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Ornament is a characteristic of one of two broad categories of design. These categories are elemental and object oriented design.
Elemental architecture is composed of expressed components, arranged according to a convention and with a gravitational logic, and typically these components are human scaled. In classicism, for instance, the elements are the entablature, the column, the cornice, and so on. These elements are arranged with the visually heaviest at the base, the visually lighter above. Arguably, Art Deco is the last dominant instance of elementalism.
Ornament is a component of elemental architecture. It is important in highlighting elements, providing visual coherence and enhancing proportions, providing light and shade to surfaces.
Post war, architectural design has become object oriented. The building is regarded primarily as a three dimensional object, a singular or ‘sculptural’ form, intended to stand in isolation, or to contrast with its setting. The constituent elements of the building are repressed in favour of the coherence of the singular object. Ornament has no part in this form of architecture, because the enhancement of a hierarchical composition is not relevant to this style. Texture is antithetical to object oriented design, large planes of simple materials, ideally with all jointing and evidence of fabrication repressed, is favoured.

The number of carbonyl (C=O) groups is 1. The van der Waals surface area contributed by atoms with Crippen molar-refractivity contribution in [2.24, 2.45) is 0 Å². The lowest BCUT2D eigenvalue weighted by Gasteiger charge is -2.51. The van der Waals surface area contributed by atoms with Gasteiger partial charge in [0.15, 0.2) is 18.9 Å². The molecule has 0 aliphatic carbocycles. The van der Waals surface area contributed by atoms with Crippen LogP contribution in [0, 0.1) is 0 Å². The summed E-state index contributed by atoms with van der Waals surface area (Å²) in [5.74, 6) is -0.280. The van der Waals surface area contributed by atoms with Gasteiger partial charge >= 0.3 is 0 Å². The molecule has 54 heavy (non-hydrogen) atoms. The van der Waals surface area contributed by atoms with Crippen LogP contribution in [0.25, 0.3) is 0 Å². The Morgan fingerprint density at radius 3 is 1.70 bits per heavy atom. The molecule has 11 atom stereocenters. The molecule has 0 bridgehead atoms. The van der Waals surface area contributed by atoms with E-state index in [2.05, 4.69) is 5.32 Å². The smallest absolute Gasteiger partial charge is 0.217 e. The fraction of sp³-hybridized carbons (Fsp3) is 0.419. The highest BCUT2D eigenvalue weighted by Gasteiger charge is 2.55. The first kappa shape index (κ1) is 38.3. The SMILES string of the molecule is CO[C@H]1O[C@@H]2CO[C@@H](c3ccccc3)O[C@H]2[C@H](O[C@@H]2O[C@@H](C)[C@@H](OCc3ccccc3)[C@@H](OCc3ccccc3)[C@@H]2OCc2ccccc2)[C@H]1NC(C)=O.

Elemental architecture is the building block of coherent urban form. It is suitable for creating urban walls. A row of elemental buildings creates a textured and rich urban streetscape with a commonality of proportion and composition. The streetscape becomes more than the sum of its parts. A row of object buildings rarely delivers urban coherence.
I suggest, therefore, that a starting point for recovering a more adaptable and resilient form of architecture may be found in re-evaluation of the point at which the elemental was superceded by the object oriented. We need reinvigorated elementalism. - MJEFFRESON